Three inspirational contributors to the black experience died recently: Gordon Parks, Mortimo Planno and John LaRose. Each of these men left behind a legacy which shall undoubtedly inspire a people for generations to come. Without the inspiration of each of these characters, Rice N Peas Films perhaps would not exist in its currents form, for it was with a little inspiration from the unique character and contribution of each individual that Rice N Peas found its voice.
Gordon Parks : 1912 - 2006
“My experience – though I would never wish it upon anyone else – has helped make me whatever I am and still hope to be. I have come to understand that hunger, hatred and love are the same wherever you find them, and it is that understanding that now helps me escape the past that once imprisoned me.”
Gordon Parks, photographer, author and filmmaker, was born in Fort Scott, Kansas in 1912. Withstanding the obstacles of racism and prejudice, he was an accomplished photographer by the age of twenty-five. Starting out as a fashion photographer, he gradually evolved into one of America’s most talented and influential photo journalists. Documenting the plight of the needy during the depression and developing a body of works which now stand as an historical record of the social and cultural conditions across the United States during the 1940s and through the 1960s.
He crossed over into filmmaking in the 1960s, winning several awards and becoming one of the first African-Americans to direct a Hollywood motion picture. He is most notably remembered for his movie Shaft starring Richard Roundtree.
Mortimo Planno (Kumi) 1929 – 2006
“A lot of people died for the cause and we associate ourselves with that struggle. We don’t mind dying for the cause, because we know they are willing and able to get rid of us, those who they can. But the struggles must go on. Aluta continua – the struggles must go on.”
Mortimo Planno, political and cultural activist, folk philosopher and spiritual teacher, was born in Cuba to a Jamaican mother and a Cuban father. He arrived in Jamaica in the early 1930’s and grew up in the notorious Back ‘O’ Wall community of West Kingston. He came to national prominence in the 1950’s as one of the most articulate and vocal advocates of Rastafarianism and one of its earliest dreadlocked wearing followers.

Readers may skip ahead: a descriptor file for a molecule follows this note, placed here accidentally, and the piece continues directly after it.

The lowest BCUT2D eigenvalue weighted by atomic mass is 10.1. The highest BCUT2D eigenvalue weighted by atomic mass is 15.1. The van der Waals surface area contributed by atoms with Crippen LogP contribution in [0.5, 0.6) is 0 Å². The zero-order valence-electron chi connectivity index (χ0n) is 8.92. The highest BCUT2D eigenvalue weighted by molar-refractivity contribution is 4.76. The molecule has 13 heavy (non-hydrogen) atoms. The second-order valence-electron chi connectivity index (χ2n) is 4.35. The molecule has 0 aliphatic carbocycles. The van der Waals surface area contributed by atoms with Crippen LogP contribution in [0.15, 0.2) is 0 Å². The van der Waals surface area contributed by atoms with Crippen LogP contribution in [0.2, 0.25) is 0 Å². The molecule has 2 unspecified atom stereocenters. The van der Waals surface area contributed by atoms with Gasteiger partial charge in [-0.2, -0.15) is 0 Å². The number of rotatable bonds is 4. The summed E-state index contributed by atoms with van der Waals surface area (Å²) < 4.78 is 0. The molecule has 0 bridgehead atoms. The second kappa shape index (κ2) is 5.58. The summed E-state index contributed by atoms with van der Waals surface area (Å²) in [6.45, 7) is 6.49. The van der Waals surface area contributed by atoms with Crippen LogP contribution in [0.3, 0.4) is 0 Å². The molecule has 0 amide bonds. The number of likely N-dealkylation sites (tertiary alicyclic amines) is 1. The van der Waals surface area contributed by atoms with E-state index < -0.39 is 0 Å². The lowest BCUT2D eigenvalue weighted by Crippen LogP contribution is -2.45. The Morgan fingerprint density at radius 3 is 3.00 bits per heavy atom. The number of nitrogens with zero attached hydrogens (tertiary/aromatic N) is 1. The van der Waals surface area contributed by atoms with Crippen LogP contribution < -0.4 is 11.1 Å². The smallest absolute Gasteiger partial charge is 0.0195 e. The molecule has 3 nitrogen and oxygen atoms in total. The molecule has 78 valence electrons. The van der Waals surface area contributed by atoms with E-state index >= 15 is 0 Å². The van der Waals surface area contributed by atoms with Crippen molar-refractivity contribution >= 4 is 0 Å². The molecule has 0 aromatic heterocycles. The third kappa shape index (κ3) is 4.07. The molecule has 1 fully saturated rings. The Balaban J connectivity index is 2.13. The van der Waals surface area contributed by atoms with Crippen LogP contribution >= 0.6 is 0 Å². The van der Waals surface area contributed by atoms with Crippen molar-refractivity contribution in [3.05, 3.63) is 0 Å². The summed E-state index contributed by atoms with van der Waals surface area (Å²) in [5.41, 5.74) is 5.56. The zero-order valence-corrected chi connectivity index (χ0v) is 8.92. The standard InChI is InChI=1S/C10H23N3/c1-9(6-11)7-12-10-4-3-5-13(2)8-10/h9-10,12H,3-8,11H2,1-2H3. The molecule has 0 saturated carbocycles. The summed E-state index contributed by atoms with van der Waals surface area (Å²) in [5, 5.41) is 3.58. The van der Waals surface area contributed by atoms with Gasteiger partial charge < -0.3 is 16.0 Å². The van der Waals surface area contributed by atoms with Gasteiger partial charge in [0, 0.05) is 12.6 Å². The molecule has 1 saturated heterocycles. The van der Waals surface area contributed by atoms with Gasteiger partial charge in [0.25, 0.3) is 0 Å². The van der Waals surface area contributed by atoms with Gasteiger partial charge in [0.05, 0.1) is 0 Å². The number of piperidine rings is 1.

Though rejected by mainstream Jamaican society, the Rastafarian Movement grew into a structured religion under Mortimo Planno’s influence and is now widely recognised throughout the world.
As an activist, he travelled the world, preaching against the evils of racism and imperialism and in 1961, led a fact-finding mission to Africa for the University of the West Indies. He was the spiritual teacher and advisor to Bob Marley and responsible for writing and contributing to the some of Bob’s first songs as a Rastafarian.
In 1998, the University of the West Indies made Mortimo Planno its inaugural Folk Philosopher and later he became a sinecure attached to the Institute of Caribbean studies.
John LaRose: 1927 - 2006
Publisher, filmmaker, cultural and political activist John Larose, was born in Trinidad. After travelling and working in South America, he arrived in Britain in 1961, where he quickly set about establishing supplementary schools and cultural centres for the newly arrived immigrants to Britain.
In 1966, he founded New Beacon Books, becoming one of the first publishers of African descent in Britain. In 1973, he co-produced Franco Rosso’s documentary Mangrove Nine, a documentary which exposed police corruption and brutality against one of the oldest black communities in Britain.
He went on to establish and lead many campaigns, ranging from police injustice, anti-racism and demands for equal rights in education for children of African descent. He has been described by fellow activist and dub poet, Linton Kwesi Johnson as “the elder statesman of Britain’s black communities.”